2017 legislative session

Emily Wendler / StateImpact Oklahoma

The Oklahoma City Public School Board of Education unanimously approved a resolution on Monday that gives district leadership the green light to pursue a lawsuit against the state.

Board members say lawmakers are not adequately funding education and they hope legal action changes that.

The resolution says legislative leaders don’t give schools enough money to do what is required of them by law, and therefore have failed to comply with their constitutional responsibility to fund public education.

Oklahoma Supreme Court Strikes Down Cigarette Fee

Aug 10, 2017
Flickr / Fried Dough

The Supreme Court of the State of Oklahoma has ruled that a fee on cigarettes approved during the 2017 legislative session is unconstitutional.

Flickr / Fried Dough

Oklahoma Supreme Court justices considered arguments Tuesday that challenged the constitutionality of four bills passed during this year’s legislative session.

The legal challenges throw into question millions of dollars of state revenue that fund government agencies.

More than half the oil and gas a typical horizontal well will produce over its lifetime in Oklahoma is pumped to the surface during its first three years, a new report from Oklahoma Watch shows.

About exactly a year ago we brought you the story of Shawn Sheehan, Oklahoma's 2016 Teacher of the Year.

At the time, he and about 40 other educators were running for office in the state, wanting to make a change because, as Sheehan puts it, lawmakers weren't prioritizing education. Funding for schools in the state has been cut tremendously over the past decade and teachers in Oklahoma are some of the lowest paid in the country.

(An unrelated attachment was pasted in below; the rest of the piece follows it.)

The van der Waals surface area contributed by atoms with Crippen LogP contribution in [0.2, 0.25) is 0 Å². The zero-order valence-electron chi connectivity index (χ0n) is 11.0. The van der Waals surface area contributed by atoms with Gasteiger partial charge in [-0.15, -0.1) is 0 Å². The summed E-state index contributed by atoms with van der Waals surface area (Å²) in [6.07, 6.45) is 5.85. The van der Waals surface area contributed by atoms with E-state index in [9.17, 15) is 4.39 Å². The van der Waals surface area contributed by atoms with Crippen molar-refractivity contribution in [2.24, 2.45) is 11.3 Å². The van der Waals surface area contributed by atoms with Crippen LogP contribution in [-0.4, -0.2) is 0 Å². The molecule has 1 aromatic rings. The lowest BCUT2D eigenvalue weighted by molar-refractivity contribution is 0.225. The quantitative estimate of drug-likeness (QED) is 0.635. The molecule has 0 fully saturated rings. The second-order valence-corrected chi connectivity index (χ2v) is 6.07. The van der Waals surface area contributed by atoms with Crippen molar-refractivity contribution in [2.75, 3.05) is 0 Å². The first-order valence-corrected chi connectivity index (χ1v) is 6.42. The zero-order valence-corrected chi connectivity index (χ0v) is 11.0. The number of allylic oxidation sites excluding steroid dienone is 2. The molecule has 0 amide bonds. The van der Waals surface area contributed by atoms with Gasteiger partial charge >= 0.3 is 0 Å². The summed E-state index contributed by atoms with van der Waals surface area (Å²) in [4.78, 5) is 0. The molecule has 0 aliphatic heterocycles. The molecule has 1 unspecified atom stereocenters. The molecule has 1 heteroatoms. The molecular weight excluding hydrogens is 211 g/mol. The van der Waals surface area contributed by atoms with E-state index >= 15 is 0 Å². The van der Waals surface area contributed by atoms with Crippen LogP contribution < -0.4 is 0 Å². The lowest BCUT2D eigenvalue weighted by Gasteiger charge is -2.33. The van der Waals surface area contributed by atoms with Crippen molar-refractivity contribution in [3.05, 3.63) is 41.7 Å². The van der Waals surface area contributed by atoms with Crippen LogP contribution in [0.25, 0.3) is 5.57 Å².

Victor A. Pozadas

Beginning July 1, a new fee will be implemented to all professional sports tickets sold in the state.

Oklahomans can expect this hike to affect prices on tickets for teams like the Oklahoma City Thunder, Energy FC, and Dodgers, as well as the Tulsa Oilers, Roughnecks FC, and Drillers.

House Bill 2361 was signed into law earlier this year to help fill the state's almost $900 million dollar budget shortfall. This fee is projected to generate around $2.6 million dollars a year.

facebook.com/GaryRichardsonOK

Gary Richardson, a Republican candidate for Oklahoma governor in 2018, is filing a lawsuit disputing the constitutionality of three House Bills recently signed into law.

The bills add new fees onto electric or compressed natural gas vehicles, automobile purchases, and some tax return filings.

Flickr / dsledge

Four attorneys have filed a lawsuit over Oklahoma’s new drunk driving law, deeming it unconstitutional.

The lawsuit was filed Monday against Governor Mary Fallin, several state lawmakers, and Oklahoma’s public safety commissioner.

The lawsuit says the new law, which Fallin signed into law on June 8, violates the state Constitution’s ban on bills containing more than one subject.

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Brian Hardzinski / Oklahoma Public Media Exchange

Two of the largest tobacco companies in the U.S. are suing Oklahoma over the state’s new cigarette fee.

R.J. Reynolds Tobacco Co. and Philip Morris USA Inc. filed a brief with the Oklahoma Supreme Court Wednesday, along with several Oklahoma companies and individuals.

In the brief, plaintiffs argue the $1.50-per-pack cigarette fee, or the “Smoking Cessation Act,” “flagrantly violates” the Oklahoma constitution.

The fee is scheduled to take effect in August, and would generate about $215 million per year for the state.

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